I actually like the framework to reflect on my database. I am more of a
visual person. I have tools for all my favorite databases that allow me
to get a glance of ER diagrams and I would rather develop my data
models in these tools rather than in code. Further more I rather like
the idea of parsimonious use of code (which is probably why I use
Python in the first place) and do not really like manually specifying
data schemas in code as much as possible.

Is some familiar with a Python Framework that builds by reflection.

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Marek Kubica
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On 7 Sep 2005 20:56:28 -0700 flamesrock wrote:

> On the other, Rails seems to have a brighter future,

Why that? Django is not yet released and everybody is talking about it.
Like it happened with RoR.

> How difficult would it be to learn Ruby+Rails, assuming that someone is
> already skilled with Python?

Learning Ruby: quite trivial, as Ruby is like Python, but sometimes there a
Ruby-way and a non-Ruby-way (codeblocks and stuff like this) and to write
nice Ruby programs you better write in the Ruby-way.

> Is it worth it?

Well, I've learned it, because it was easy but I haven't yet found a really
significant difference that makes Ruby much better than Python. You can
write some things in an very elegant way, but sometimes the Python solution
is more readable. But the docs are sometimes.. say: very compact .
As Ruby is not that hard to learn you could give it a try - maybe you'll
like it, maybe not.

RoR is not the only framework, some folks prefer Nitro.

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Ian Bicking
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Diez B. Roggisch wrote:
> - rails/subway reflect over a existing table. They create OR-mappings
> based on that. You only specify exceptional attributes for these mappings.
> - django specifies the whole meta-model in python - and _generates_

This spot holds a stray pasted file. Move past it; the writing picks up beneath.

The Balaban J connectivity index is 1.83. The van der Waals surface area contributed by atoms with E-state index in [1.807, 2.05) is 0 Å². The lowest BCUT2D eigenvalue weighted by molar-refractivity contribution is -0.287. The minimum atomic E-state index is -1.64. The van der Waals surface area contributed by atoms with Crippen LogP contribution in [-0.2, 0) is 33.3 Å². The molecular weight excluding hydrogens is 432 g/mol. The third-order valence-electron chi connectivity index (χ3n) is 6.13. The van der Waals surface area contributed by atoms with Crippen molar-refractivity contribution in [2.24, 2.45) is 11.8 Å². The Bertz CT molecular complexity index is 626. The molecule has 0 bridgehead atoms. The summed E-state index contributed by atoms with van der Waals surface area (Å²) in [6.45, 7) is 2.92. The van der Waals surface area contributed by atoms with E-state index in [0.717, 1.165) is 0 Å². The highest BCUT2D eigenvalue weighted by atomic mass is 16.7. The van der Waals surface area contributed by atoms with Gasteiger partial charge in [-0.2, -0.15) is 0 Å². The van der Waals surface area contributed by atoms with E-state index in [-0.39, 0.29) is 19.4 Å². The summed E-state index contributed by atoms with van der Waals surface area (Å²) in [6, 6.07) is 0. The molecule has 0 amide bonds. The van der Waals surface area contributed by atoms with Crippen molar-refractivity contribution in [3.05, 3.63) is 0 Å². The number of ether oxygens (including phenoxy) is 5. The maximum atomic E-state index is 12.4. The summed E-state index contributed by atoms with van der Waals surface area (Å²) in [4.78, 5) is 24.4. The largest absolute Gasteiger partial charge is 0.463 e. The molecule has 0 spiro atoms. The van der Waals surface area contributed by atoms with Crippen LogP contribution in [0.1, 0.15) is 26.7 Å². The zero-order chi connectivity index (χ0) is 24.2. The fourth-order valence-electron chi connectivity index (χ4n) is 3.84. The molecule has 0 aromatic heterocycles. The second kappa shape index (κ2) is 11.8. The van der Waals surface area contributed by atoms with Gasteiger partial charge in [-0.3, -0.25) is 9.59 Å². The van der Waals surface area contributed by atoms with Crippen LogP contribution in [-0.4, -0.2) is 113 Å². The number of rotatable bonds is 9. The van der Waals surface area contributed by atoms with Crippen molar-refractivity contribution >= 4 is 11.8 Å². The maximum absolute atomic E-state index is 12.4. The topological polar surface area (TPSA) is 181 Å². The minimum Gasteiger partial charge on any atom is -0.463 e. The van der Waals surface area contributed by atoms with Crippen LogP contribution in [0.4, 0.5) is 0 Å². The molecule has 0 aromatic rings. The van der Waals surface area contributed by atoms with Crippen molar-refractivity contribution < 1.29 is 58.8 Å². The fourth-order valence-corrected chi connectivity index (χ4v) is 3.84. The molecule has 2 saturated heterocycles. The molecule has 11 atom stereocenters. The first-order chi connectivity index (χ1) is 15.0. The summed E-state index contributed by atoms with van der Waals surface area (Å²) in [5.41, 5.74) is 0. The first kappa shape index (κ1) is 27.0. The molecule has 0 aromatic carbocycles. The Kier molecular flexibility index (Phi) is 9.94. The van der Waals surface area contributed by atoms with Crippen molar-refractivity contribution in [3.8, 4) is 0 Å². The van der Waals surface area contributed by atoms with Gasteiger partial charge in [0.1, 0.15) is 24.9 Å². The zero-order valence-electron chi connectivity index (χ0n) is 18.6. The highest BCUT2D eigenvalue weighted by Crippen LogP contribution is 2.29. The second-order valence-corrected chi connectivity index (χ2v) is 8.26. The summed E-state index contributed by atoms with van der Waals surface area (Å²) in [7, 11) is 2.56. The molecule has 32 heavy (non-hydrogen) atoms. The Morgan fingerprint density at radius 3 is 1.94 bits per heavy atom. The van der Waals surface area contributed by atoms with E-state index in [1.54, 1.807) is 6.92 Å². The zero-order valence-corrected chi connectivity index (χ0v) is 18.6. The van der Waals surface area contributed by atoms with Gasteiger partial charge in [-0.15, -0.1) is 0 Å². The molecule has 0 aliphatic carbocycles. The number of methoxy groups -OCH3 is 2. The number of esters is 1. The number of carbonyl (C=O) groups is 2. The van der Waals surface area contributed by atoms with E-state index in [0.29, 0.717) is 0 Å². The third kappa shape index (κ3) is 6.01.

> the SQL/DDL to populate the DB. So obviously you have to be more verbose
> - otherwiese you won't have the fields you need.

Subway is built on SQLObject, and SQLObject can both create tables and
read schemas from an existing database. I don't know what style is
preferred at the moment in Subway, but personally I always create my
tables with SQLObject because I always end up enumerating all the
features of the tables eventually anyway.

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Jeff Shell
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My opinion, as posted there, was pretty immediate and only going off of
surface values. I just saw in Django what I had seen too much of in my
own code. I've written similar things in Zope and Formulator that did
all sorts of fancy automatic 'admin screen' generation, DBMS CRUD
statements. I even applied those same tricks to LDAP with some success.
So some of what I saw with Django reminded me of code that I both loved
and hated - it made my data management work easy, but it was ugly and
hard to navigate and maintain, and I could never remember even my own
shortcuts and options of what to have in my nested dictionaries and
lists and tuples that defined all of these structures.

It was also an all-too-quick response in that I perceived, wrongly,
that Django was another Rails clone. I was quickly corrected on this,
and believe I posted a correction later. As I've said in some other
posts on my site - I don't really care much for the Python "Web
Frameworks" which go off and try to mimic the technology of the day.
I've been through competing with Perl, with Servlets, with J2EE, with
PHP/ASP, and now with Rails, and just about every implementation I've
seen of these has been underwhelming, to say the least. I myself am
guilty of writing an early WebObjects inspired toolkit back in '96.
Django is its own thing, and I give it credit for that. Some recent
changes to the Django model syntax make it more palatable to my tastes,
but I doubt that I'll personally be leaving Zope 2 or 3 for any of
these systems any time soon. Zope / Principia / Bobo have all served me
well for nearly a decade now, and Zope 3 makes ZODB based Zope
development so easy and powerful that I hope to never have need of an
ORM system again. These ORM tools like SQLObject and ActiveRecord still
seem best suited for writing applications from scratch. Ian Bicking and
Django people both have stated here that you can "conveniently generate
SQL/DDL to populate the DB". If that's the situation, an object
database like the ZODB or Durus may work just as well, without the
translation to SQL and back. ORM only gets interesting to me these days
when I have to map to to large scale pre-existing systems, and even
there I'm having better experiences with other styles of storage to
application data translation, validation, security, and management.